—  Arnold Wayne Jones

Back to the Drawing Board

 

NOT IN THE EYE! | The Dallas Collection will include some denim jackets and hot models, below, but co-creative director Jan Strimple and event director Steve Kemble, above, promise even more eye candy from a variety of disciplines.

DIFFA Dallas starts over with a new attitude and a new concept — but some experienced talent behind the scenes

ARNOLD WAYNE JONES  | Life+Style Editor | jones@dallasvoice.com
MARK STOKES  | Illustrator | mark@markdrawsfunny.com

2010 was a strange year for the Dallas chapter of DIFFA, the Design Industries Foundation Fighting AIDS.

On the heels of its 25 anniversary blowout, the group decided to bifurcate the main event last year: A collection of soft goods and accessories (pillows, hats, even doghouses) at a bash at Union Station, followed about a month later by the famed Collection, a runway show of denim jackets at a pricey gala to take place at the new Winspear Opera House, hosted by Queen Latifah.

Only Queen Latifah canceled. “We’ll reschedule,” DIFFA said.

Nothing.

No collection event took place that year, which may have been a good thing. With 2011 here, DIFFA is regrouping.

This is a rebuilding year, for sure, but also one with lots of promise. With co-creative director Jan Strimple back in charge, and Dallas doyen of style Steve Kemble serving as event director of DIFFA 2011 — branded Dramatically Different — there’s some starpower behind the scenes. And that promises to make for a spectacular, if unusual, show.

For one thing, the I in DIFFA represents a plural word: Industries. It’s not just about clothes. Yes, the event will take place at the Anatole; yes, there will be a cocktail reception where attendees can inspect the collection. But there will not be a runway show; instead, a sit-down dinner with live auction. The event used to end there; now it will transition into a lounge where people can enjoy one another and the various other fashion specialties making a contribution, from art to architecture to music.

It’s a great challenge for Strimple, one of the founders of DIFFA who returns to a management role.

“While [the] Dallas Collection is an astounding amount of work and takes a massive coordinated team effort, it’s also creatively rewarding because the non-commercial format allows my imagination to go wild,” says Strimple. “I have a lot of fun with what I call a ‘take no prisoners attitude’ towards designing the fashion components: kill them with glamour, seduce them with beauty, rock it out with the unexpected and leave ‘em begging for more!”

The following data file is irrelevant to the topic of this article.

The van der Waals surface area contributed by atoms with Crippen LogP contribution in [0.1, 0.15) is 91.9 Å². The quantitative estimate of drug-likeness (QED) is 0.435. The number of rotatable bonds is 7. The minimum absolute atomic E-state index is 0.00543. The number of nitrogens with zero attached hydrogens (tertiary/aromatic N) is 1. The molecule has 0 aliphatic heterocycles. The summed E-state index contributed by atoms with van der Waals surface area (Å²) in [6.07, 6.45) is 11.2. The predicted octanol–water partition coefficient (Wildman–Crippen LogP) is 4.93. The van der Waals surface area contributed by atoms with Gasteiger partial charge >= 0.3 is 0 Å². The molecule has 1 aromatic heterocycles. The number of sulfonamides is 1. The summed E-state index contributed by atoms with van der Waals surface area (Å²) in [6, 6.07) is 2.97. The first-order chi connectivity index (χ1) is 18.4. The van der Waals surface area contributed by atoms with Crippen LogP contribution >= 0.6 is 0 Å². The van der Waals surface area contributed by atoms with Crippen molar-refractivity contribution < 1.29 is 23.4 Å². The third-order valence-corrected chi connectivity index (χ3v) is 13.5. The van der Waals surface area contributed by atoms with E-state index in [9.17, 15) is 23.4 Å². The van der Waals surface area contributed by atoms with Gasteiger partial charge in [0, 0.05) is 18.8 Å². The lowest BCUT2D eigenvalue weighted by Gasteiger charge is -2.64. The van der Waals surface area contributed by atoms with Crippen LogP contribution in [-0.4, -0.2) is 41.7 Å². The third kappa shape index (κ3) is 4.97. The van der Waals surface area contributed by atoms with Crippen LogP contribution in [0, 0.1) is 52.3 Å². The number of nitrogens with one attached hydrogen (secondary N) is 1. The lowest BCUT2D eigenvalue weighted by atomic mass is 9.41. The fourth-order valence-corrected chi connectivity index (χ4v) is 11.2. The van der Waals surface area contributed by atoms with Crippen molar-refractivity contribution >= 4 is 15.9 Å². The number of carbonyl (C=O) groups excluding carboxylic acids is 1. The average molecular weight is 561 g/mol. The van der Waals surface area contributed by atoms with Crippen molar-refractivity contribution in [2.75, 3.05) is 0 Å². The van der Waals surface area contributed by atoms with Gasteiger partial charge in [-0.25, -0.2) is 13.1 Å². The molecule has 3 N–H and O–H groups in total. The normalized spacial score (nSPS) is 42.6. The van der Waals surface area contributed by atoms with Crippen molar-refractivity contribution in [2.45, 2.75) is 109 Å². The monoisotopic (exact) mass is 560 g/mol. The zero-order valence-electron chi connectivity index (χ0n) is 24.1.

“I could not be more thrilled to be producing this year’s event,” adds Kemble. “DIFFA is such an important part of the fight against HIV/AIDS, and I know this fabulous event will bring even more attention and support to a worthy cause.”

Strimple sees the change in keeping with the development of AIDS research and treatment over the years, which this summer marks 30 years since its designation as a disease.

“DIFFA was on the forefront of funding services to the earliest victims as well as funding prevention education once the disease was fully understood. As AIDS reaches newer audiences, they are being caught unprepared. DIFFA’s stance on prevention education, combined with continued service funding, make it a key combatant in the new war on AIDS,” she says.

This article appeared in the Dallas Voice print edition April 8, 2011.

—  John Wright

A lot of balls in the air

ATTENTION, SPORTS FANS | Despite his reputation for flamboyance, Steve Kemble is a huge sports fan and expects a lot of other gay people are, too.

How a straight guy decided the gay community deserves a Super Bowl party to rival the biggest mainstream events

ARNOLD WAYNE JONES  | Life+Style Editor
jones@dallasvoice.com

Jason Hutchins has attended the last eight Super Bowls with his limo business, so he’s had the opportunity to see a lot of successes — and failures — in how events centered around the big game are staged. So when he decided to put on a weekend of parties, he had some very specific ideas about how to do it right.

But one thing he hadn’t seen enough of was huge parties targeting the gay community.